Five best resources to boost your pre-1837 research

By Deputy Editor, 26 March 2015 - 12:41pm

Deputy editor Claire Vaughan has broken through some of her own brick walls this week – with the help of some great pre-1837 resources

Claire Vaughan is the deputy editor of WDYTYA? MagazineThursday 26 March 2015
Claire Vaughan, deputy editor
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This week, with spring in the air, I decided to revisit some of the brick walls that have stopped my research in its tracks – many abandoned before a lot of the big data releases of recent years came online.

In search of inspiration I read through the brilliant feature on pre-1837 research in the current issue of the magazine. It gave me the boost (and leads) I needed, and I’m happy to say that I’ve managed to resuscitate many of my dead ends!

Here are my favourite sources:

Early newspapers and journals – love, love, love this resource and have just pinned down the dates of death for two of my pre-census labourer ancestors using the British Newspaper Archive (also available on Findmypast).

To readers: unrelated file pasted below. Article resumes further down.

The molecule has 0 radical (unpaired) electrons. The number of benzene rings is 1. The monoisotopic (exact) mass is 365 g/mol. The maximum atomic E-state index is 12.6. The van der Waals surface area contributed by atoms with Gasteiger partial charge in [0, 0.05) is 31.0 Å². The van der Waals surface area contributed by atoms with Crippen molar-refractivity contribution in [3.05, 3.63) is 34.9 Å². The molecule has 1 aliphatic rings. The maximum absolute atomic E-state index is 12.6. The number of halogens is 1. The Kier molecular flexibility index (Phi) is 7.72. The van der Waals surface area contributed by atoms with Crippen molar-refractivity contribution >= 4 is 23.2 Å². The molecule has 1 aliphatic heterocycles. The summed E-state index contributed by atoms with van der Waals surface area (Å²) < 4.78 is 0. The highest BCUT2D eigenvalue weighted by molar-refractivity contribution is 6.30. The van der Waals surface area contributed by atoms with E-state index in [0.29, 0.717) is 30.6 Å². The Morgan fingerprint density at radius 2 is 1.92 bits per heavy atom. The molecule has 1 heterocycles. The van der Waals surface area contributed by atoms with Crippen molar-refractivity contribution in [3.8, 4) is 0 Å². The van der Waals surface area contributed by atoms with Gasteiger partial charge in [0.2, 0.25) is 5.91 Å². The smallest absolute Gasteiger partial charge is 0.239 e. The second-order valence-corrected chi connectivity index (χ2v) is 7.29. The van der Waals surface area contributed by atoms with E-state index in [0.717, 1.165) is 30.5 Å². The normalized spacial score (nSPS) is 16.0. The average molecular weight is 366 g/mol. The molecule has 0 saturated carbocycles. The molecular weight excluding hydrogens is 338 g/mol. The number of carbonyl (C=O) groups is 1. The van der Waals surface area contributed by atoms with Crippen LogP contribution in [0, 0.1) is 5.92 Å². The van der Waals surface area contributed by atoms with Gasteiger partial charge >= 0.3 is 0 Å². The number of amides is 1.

Marriage bonds and allegations – these often exist for ‘by licence’ marriages. They might list jobs, friends and other family – great for pre-marriage certificates research. I found marriage bonds for my Cheshire forebears on Findmypast.

Early military records – I dug up loads of juicy details about an ancestor who fought at Waterloo in the service records 1760-1915 on Findmypast while Army and Navy lists on The Genealogist.co.uk and Archive.org are also useful.

Settlement examinations – These provide all sorts of personal information about an individual’s situation including origin – great for tracking down elusive baptisms. Ancestry hosts the LMA collection, while I found Derbyshire kin on the excellent Yesterdays Journey

Criminal records – from criminal indexes to debtor’s prison registers (both on Ancestry) to transcriptions of Old Bailey trials, there’s a huge amount you can find out about any ancestor who fell foul of the law.

There are masses more records out there to jump-start your pre-1837 research, but watch out for the pitfalls. To find out how to avoid these and get the most out of the resources available, don’t miss the feature in our April issue.

Found any good record sources for pre-1837 research? Email us or let us know via Facebook and Twitter – we’d love to hear about them!

 

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